Days of the Bagnold Summer is not actually set in the lockdown, but it feels like it in this story of a mother and her teenage son. I read a couple of reviews that really didn’t get this film at all, as is often the case with films about motherhood. “Cringe-inducing”, really, Ms Laffly?
But instead, here’s this well-observed review about the film here in The Guardian:
In one sublimely tragicomic sequence (bizarrely reminiscent of an infamous scene from A Clockwork Orange), Sue is seen whizzing at high speed around the kitchen, performing endless chores while Daniel sits utterly still, unmoved and unhelping, as if the two are literally living in the same house but in different time zones.
You can watch the trailer here.
As Always, Letting Go
There was a time, way back, when parents had teams of children to work on the farm and the kids didn’t have any rights of their own. In my mother’s childhood, a seen-and-not-heard affair, the goal was to raise well-behaved, upstanding types to present to society. In my own, we were sent out to play after breakfast and called home at 6 p.m. for frozen pizza, canned lima beans and an Oreo on a TV tray.
Today, the child is not a laborer, a set piece or a mouth to feed. Today, for (much) better and (maybe a little) worse, a child is potential to be nurtured and a relationship to be relished. Whether the ferocious investment in this generation has been in service of our kids or of our own egos is a question for another day. Whatever the case, when parenting became a verb, children became projects, and projects are easy to claim as one’s own.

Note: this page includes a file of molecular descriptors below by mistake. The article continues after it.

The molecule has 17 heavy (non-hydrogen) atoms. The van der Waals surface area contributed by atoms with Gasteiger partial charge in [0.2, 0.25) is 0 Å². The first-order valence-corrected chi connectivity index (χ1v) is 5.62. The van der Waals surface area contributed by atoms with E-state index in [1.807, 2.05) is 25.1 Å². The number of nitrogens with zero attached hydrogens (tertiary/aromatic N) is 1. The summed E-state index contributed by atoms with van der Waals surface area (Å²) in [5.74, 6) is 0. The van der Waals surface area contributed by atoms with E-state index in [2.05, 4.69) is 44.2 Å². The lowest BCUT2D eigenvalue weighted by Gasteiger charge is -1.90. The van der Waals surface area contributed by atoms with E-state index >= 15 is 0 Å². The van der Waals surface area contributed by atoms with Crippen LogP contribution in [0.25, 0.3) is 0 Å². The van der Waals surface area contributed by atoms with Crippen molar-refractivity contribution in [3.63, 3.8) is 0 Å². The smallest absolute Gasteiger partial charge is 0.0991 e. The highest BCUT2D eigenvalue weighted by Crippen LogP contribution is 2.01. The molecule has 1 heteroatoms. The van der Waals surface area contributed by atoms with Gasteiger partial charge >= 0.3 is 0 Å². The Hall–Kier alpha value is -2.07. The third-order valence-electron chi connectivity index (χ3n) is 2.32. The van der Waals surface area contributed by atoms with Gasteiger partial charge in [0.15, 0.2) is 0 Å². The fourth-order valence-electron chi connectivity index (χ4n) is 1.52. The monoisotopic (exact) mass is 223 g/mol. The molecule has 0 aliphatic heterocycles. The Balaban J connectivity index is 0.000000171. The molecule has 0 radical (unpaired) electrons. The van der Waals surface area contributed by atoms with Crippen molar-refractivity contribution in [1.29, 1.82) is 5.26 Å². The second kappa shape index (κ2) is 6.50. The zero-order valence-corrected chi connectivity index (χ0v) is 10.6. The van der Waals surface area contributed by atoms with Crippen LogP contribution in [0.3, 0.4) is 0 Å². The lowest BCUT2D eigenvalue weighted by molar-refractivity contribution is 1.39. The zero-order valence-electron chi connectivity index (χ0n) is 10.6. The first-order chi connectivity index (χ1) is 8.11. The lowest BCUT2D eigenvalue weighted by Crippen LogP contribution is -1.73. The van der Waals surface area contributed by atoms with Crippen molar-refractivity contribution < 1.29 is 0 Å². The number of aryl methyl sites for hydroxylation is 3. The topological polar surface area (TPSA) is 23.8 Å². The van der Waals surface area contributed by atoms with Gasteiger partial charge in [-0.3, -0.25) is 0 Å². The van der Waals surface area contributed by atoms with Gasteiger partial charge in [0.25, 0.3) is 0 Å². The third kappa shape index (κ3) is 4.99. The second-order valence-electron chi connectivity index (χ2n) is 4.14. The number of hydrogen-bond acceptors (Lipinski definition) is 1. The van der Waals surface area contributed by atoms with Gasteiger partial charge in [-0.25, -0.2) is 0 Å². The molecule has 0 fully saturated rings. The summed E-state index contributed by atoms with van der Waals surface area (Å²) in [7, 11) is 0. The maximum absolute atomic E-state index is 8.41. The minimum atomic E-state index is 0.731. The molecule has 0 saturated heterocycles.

It doesn’t have to be all or nothing, the psychologist Ariel Trost told me. “If we can let go of this notion of ownership and see us as our own and them as their own, it can create a space to marvel,” she said. “Ownership is not closeness.”
Borrowing from Buddhism, Dr. Trost suggested aiming for a compassionate detachment. Not detachment from our children but from the outcome of who they are becoming. “We are working toward a place where we can enjoy each other,” she said.
From Kelly Corrigan, “How to let go of your irreplaceable, unstoppable daughter” in The New York Times.